Battle Over $1M Estate Goes To Trial
Caretaker, Sister Debate Validity Of Timberville Farmer’s 2008 Will
HARRISONBURG — A legal battle between a caretaker and a sister over a late Timberville farmer’s roughly $1 million in assets could come to an end this week.
Attorneys began presenting their cases to a jury in Rockingham County Circuit Court on Monday during the opening day of what is scheduled to be a five-day trial.
Raymond Wine, 94, died on July 7, 2011. Wine’s will left everything to his caretaker, Dolly McAvoy, a woman to whom he had given power of attorney a few years after she started working for him in 2002.
His sister, Anna Johnston, 88, filed a lawsuit contesting the will, claiming her brother was not competent when he signed the document and that McAvoy used undue influence over Wine to get him to leave her the estate.
“No will is valid if it’s a product of an unsound mind,” Johnston’s attorney, Richard Armstrong, told jurors during his opening argument.
McAvoy became Wine’s caretaker shortly after his wife, Marie Wine, died. The couple had no children.
At the time of his death, Wine had assets totaling between $1 million to $2 million, including more than 200 acres in Rockingham and Shenandoah counties, stocks, and other assets.
Johnston’s attorney said Wine suffered from Alzheimer’s disease and dementia at the time of his death.
Wine was found incompetent in June 2011 after a court-ordered competency evaluation, according to court records. He died about two weeks later.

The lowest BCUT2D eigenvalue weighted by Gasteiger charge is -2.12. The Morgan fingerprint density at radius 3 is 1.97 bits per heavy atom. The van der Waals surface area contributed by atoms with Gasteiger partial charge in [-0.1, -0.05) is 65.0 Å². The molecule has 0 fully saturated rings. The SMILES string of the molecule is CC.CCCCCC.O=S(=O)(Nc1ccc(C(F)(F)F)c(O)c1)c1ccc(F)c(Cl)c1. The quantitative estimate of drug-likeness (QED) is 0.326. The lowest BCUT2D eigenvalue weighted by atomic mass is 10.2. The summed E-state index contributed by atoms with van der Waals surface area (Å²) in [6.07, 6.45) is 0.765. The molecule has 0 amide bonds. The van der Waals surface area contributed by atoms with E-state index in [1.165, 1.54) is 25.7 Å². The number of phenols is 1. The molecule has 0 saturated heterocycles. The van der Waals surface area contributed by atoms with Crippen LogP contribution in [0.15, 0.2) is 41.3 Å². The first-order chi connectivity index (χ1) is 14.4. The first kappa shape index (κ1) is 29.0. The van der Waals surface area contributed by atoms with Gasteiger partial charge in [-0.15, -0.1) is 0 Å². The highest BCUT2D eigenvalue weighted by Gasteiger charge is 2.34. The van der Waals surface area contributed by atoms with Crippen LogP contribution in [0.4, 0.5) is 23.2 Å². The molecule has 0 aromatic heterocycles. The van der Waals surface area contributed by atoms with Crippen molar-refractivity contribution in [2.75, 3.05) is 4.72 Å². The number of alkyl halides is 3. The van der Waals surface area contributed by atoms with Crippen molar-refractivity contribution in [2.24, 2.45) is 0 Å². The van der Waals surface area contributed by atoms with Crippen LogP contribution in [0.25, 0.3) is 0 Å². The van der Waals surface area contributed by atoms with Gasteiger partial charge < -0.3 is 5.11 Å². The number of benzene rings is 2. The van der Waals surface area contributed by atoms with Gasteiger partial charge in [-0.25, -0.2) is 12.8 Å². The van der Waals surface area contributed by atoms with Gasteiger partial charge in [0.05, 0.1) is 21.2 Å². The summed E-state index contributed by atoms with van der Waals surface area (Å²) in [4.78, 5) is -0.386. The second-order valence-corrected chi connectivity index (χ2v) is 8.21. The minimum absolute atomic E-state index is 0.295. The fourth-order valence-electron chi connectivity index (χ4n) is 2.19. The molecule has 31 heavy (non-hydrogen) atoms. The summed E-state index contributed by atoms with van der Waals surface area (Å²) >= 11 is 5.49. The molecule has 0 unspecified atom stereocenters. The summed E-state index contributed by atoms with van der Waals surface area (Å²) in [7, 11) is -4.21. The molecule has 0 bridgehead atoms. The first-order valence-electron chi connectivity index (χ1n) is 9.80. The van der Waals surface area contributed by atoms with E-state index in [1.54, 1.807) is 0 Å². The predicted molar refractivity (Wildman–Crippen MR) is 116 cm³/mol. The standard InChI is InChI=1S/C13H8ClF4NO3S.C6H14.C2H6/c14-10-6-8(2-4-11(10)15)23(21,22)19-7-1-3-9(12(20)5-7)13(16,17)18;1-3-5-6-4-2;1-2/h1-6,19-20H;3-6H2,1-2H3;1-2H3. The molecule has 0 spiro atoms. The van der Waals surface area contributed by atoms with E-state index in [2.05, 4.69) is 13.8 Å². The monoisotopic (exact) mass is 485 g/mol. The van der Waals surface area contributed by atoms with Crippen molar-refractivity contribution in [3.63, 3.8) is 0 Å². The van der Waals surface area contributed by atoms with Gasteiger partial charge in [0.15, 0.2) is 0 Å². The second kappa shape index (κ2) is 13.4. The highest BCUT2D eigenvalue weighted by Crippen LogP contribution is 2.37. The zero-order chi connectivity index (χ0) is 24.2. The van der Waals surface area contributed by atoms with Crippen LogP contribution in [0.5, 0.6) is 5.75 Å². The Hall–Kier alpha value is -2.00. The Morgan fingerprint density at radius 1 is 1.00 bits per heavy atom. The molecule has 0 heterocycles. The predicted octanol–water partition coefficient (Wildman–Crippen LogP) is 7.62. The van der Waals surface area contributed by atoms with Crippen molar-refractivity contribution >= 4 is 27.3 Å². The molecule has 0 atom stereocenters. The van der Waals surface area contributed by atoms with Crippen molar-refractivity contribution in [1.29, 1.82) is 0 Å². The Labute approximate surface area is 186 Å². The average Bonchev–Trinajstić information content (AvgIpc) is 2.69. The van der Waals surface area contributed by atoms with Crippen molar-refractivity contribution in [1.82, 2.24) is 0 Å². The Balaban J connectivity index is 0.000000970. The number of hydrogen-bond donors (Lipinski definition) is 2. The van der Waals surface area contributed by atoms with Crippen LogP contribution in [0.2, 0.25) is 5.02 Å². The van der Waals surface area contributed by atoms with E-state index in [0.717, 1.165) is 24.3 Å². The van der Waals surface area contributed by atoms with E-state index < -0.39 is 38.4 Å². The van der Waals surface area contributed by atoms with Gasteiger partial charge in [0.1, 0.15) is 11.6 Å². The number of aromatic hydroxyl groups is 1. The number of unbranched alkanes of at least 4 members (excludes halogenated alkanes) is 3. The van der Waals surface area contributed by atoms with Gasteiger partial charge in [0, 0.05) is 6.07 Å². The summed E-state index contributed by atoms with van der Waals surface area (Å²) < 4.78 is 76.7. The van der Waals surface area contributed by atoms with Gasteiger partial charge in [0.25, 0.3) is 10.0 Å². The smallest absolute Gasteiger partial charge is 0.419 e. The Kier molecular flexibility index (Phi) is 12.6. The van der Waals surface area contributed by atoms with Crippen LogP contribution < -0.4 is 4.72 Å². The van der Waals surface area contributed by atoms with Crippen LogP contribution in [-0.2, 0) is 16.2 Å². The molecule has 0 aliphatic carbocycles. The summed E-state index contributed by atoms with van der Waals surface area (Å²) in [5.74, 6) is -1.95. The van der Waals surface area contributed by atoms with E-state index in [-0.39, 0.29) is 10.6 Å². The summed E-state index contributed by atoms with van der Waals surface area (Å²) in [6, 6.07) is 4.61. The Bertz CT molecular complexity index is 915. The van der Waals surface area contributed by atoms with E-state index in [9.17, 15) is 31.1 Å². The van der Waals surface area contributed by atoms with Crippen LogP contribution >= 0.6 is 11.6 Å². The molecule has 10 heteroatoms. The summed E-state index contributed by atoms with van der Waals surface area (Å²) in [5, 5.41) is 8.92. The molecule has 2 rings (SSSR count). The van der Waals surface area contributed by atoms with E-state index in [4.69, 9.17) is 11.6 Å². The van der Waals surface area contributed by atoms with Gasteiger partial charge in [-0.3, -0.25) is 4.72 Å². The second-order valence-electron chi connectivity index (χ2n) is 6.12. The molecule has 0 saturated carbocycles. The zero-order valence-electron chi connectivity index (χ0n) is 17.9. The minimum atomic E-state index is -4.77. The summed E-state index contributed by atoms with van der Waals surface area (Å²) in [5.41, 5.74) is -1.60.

What is at dispute is whether Wine was competent when he drafted a new will in 2008.
Armstrong said the defendant was heard making incriminating statements after Wine signed the will.
He said she was heard saying, “You can put anything in front of him and he’ll sign it.”
McAvoy’s attorney, Kevin Rose, told jurors to play close attention during the trial and listen to witnesses who were familiar with Wine. He said his longtime attorney helped him draft the will, and it was notarized by a bank employee who had known Wine for years.
He said the witnesses can speak to Wine’s competency at the time the will was made.
“What’s going to be important is the witnesses that saw him the day he wrote the will,” Rose told the jurors.
He also said he believes Mildred Riggleman, a one-time caretaker for Wine’s late wife, is the one behind the lawsuit. He said Johnston made it clear she doesn’t want the money or the farm. He said it’s likely Riggleman, who was previously the main beneficiary of Wine’s will, would seek to be reinstated if Johnston was successful at getting the will voided.
Rose said she could be called to testify.
Judge Bruce Albertson ruled Monday that jurors will not likely be able to hear about claims that Johnston made last year about the circumstances surrounding her brother’s death.
Johnston filed a petition in Shenandoah County Circuit Court asking for her brother’s remains to be exhumed so an autopsy could be performed. One was not done at the time of his death.
She claimed his death was suspicious.
In September, Shenandoah County Circuit Court Judge Dennis Hupp ordered that his body be exhumed from Flat Rock Cemetery in Forestville.
The autopsy revealed that he died of a heart ailment, not foul play, according to attorneys in court Monday.
The trial is scheduled to resume this morning in Rockingham County Circuit Court.
Contact Pete DeLea at 574-6278 or firstname.lastname@example.org